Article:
PENCIL C O N T R O L
Pencil control relies on precise motor coordination. Motor planning is essential for successful handwriting and, therefore, should be developed before formal handwriting begins. The writing movement must be a combination of finger movements and arm transport. A common fault observed in young children is to use only the fingers to control the pencil. Excessive bending and straightening of the fingers occur with little wrist or arm movement being involved. Before pencil-and-paper tasks are begun, the children should be able to complete the fine-motor tasks presented in Sections 2 and 3. Below are some of the ways in which pencil control and letter formation can be enhanced. Examples of pre-writing activities that use these same concepts are illustrated in Sections 2 and 3. Note: Shape reproduction is discussed earlier in this section under the topic Visual-Motor Integration, with the basic progression beginning with tracing, then copying simple shapes, and then moving on to production of letters. The pencil progressions for letters include:
The final stage is to use lines and boxes as spatial boundaries. that are freely spaced on the page. such as in finger painting. they should first be practiced by using large strokes. The progression is to reduce and vary the size of the strokes as well as the speed they are copied. For all these shapes. >• Straight vertical line (practice different sizes and different speeds)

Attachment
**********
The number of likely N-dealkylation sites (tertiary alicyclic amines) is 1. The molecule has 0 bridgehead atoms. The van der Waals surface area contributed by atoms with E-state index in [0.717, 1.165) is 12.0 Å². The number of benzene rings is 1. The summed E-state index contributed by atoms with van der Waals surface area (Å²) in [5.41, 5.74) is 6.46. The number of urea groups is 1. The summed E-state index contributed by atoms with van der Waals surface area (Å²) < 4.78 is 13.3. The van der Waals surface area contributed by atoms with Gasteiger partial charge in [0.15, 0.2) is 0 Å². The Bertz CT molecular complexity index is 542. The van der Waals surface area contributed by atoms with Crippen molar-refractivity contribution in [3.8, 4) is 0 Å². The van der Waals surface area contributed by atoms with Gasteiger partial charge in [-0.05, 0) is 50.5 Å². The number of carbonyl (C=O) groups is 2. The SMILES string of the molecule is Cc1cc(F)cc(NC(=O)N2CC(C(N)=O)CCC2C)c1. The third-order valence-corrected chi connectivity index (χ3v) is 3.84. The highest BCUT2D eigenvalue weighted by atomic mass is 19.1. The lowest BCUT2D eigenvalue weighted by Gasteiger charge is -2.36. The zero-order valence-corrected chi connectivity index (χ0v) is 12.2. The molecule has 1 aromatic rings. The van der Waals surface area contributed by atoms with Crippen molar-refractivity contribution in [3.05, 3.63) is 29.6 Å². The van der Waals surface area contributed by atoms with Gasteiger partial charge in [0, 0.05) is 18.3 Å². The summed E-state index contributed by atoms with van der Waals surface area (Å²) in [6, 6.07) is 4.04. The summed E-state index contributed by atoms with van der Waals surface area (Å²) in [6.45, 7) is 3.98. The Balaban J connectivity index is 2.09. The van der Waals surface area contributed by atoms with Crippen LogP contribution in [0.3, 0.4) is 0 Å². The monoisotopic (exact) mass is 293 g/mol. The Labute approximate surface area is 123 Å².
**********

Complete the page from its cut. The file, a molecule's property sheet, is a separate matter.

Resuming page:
. These basic shapes are illustrated below and should be practiced in interesting ways.173
A child has to master specific patterns to be able to commence writing.
>• Clockwise curve
Commercial publications use pictures with shape themes.
. as shown. These are relatively easy to produce yourself and provide a stimulating way to present patterns to young children.1SO
The way you can have children practice these shapes can be as varied as your imagination.